Anyone can turn on a computer and find an interactive map created by the UW’s Institute for Health Metrics and Evaluation. They can search county by county for topics such as cancer, life expectancy, physical activity, diabetes, and causes of death. The map shows, for instance, that in Spokane County, life expectancy for women born in 1986 is 79.17 years. For men, it’s 72.46. King County’s numbers trend a little better. Grays Harbor County, just a little worse. But the data here in Washington state looks much better, overall, than in parts of Kentucky, West Virginia and much of the Deep South.
Resources like this offer crucial insight into America’s health problems—and stimulate research and support to figure out how to address them. This work comes out of the IHME, an independent global health research center based at UW Medicine. Established in 2007, the institute pursues a critical mission: providing impartial, evidence-based views of trends in global health to inform the work of organizations, policy makers and researchers. The Bill & Melinda Gates Foundation will invest $279 million over the next 10 years to help the IHME expand its work and to support the efforts of the University’s Population Health Initiative. It is the largest gift in UW history.
The IHME’s research agenda is informed by an oversight group of leaders from hospitals, universities and global health organizations like UNICEF. Each year, the institute produces more than 200 scientific papers and has become a trusted source of data for the World Bank, the U.S. Agency for International Development and the National Institutes of Health, among others.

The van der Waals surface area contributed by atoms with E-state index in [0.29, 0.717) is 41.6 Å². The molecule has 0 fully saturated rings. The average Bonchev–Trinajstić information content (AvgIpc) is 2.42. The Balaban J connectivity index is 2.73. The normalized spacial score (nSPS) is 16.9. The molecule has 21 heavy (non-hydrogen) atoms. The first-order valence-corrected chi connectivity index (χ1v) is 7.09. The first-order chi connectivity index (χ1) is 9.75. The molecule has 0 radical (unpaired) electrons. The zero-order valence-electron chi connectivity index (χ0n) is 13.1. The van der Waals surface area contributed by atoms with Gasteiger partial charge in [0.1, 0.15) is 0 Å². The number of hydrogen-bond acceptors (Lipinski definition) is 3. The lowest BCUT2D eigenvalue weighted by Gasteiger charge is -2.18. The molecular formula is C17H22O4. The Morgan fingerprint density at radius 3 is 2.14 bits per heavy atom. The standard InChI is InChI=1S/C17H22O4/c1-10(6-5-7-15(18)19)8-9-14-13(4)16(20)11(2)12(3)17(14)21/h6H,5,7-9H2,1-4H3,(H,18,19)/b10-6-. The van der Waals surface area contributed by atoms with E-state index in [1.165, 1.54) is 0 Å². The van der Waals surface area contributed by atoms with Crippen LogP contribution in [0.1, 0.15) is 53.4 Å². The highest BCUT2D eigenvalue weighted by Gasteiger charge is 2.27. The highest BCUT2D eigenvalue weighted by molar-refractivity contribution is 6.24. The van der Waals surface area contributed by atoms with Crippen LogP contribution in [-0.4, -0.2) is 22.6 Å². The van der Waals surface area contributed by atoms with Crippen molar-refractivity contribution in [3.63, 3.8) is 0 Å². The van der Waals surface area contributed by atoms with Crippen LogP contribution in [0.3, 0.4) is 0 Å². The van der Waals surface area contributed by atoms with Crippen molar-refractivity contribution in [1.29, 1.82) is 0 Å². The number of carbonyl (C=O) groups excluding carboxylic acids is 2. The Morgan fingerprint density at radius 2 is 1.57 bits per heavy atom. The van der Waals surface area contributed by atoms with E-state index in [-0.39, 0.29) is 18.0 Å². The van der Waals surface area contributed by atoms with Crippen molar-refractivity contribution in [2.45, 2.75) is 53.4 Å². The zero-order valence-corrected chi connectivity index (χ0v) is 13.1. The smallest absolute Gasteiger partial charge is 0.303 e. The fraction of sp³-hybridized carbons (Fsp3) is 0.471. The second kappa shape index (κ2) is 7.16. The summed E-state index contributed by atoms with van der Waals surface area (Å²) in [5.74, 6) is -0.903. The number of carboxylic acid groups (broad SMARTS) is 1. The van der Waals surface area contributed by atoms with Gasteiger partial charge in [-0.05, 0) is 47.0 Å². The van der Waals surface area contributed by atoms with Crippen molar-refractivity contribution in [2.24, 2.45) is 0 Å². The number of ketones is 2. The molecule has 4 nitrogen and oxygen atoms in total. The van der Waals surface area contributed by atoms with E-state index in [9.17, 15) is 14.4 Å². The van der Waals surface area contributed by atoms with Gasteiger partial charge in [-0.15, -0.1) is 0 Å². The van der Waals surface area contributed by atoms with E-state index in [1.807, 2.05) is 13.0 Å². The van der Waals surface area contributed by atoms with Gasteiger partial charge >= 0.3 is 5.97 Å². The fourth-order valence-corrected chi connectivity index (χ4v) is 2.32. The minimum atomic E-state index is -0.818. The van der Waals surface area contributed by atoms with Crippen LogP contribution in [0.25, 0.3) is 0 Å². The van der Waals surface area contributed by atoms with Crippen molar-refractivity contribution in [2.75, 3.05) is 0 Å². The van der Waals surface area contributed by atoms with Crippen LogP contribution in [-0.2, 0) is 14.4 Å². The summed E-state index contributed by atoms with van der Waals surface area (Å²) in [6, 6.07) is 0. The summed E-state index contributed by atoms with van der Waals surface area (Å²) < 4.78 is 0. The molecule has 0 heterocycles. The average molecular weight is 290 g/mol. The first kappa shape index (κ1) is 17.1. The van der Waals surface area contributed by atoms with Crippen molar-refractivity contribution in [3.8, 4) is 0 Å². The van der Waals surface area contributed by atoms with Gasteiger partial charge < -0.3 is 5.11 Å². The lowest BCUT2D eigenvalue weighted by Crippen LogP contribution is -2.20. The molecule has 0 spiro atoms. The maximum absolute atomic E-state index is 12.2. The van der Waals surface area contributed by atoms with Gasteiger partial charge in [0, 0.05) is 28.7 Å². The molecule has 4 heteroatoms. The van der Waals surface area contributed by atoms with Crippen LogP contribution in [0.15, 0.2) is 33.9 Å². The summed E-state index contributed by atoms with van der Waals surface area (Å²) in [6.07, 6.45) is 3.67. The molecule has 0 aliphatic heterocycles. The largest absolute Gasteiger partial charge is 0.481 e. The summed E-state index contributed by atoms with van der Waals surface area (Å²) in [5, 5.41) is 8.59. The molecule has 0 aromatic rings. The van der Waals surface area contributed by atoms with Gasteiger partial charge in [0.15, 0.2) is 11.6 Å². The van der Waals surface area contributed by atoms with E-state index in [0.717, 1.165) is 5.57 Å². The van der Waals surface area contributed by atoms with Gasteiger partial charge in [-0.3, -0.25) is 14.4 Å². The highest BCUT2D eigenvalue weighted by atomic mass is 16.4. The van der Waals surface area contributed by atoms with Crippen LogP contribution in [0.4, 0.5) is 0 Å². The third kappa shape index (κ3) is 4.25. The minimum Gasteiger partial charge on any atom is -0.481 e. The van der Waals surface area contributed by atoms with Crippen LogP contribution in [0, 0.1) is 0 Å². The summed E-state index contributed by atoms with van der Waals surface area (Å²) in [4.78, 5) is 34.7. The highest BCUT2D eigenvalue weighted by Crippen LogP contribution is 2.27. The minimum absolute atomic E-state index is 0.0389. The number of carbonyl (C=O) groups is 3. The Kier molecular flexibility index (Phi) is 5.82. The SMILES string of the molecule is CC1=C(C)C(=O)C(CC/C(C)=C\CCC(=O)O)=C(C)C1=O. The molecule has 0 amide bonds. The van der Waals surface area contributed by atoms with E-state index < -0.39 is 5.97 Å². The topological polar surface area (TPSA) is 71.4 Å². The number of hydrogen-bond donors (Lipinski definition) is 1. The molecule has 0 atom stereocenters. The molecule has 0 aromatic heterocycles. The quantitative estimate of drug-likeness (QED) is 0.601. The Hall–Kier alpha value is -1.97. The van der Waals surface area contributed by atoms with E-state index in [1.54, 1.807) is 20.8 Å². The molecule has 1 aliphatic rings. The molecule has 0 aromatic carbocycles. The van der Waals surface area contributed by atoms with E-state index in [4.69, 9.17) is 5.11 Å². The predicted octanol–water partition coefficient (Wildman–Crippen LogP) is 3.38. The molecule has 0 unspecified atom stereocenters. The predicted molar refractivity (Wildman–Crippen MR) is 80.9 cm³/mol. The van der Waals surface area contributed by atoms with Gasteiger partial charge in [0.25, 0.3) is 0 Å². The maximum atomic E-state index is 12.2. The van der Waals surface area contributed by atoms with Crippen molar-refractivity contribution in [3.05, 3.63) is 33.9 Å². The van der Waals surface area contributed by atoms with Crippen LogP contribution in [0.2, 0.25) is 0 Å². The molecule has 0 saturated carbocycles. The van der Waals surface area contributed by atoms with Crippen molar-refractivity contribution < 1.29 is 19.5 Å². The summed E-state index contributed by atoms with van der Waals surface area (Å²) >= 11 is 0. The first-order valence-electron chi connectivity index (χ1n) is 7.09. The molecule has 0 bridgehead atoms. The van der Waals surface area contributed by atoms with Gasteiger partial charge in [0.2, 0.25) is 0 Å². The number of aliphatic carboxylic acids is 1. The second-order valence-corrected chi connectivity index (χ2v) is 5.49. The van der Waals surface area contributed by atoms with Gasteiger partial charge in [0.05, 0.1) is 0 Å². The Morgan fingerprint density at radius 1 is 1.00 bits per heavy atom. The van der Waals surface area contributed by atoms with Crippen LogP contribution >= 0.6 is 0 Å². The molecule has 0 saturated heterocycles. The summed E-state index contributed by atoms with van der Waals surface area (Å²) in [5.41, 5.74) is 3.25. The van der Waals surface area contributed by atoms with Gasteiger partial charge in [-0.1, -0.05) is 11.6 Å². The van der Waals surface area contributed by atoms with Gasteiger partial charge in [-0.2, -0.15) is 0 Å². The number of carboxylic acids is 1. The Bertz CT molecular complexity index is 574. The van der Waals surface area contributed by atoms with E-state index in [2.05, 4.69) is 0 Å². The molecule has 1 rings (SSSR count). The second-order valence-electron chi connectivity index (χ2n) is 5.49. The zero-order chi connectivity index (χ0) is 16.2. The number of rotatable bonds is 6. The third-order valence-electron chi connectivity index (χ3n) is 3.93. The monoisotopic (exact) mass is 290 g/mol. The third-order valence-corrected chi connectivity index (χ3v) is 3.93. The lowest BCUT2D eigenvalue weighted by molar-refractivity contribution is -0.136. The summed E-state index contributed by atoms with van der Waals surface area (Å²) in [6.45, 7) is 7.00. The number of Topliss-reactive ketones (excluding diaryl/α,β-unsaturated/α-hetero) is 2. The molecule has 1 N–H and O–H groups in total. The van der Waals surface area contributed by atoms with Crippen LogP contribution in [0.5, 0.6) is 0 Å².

The institute explores and measures the world’s most prevalent and costly health problems and looks at the effectiveness of efforts to address them. At the center of the institute’s Global Burden of Disease study, UW researchers work with partners in nearly 130 countries on projects such as the study of air quality, stemming the spread of the Zika virus and helping nations understand the true nature of their populations’ health problems.
The grant builds upon a long history of Gates Foundation investments to the UW in areas including library science, law, education and global health. Last fall, the Gates Foundation donated $210 million toward a building to serve as a hub for faculty and others in the Population Health Initiative. This new gift of $279 million will be used specifically for work in three areas: forecasting future scenarios to help plan population health priorities, tracking how health resources are spent throughout the world, and supporting the IHME’s work coordinating the Global Burden of Disease project.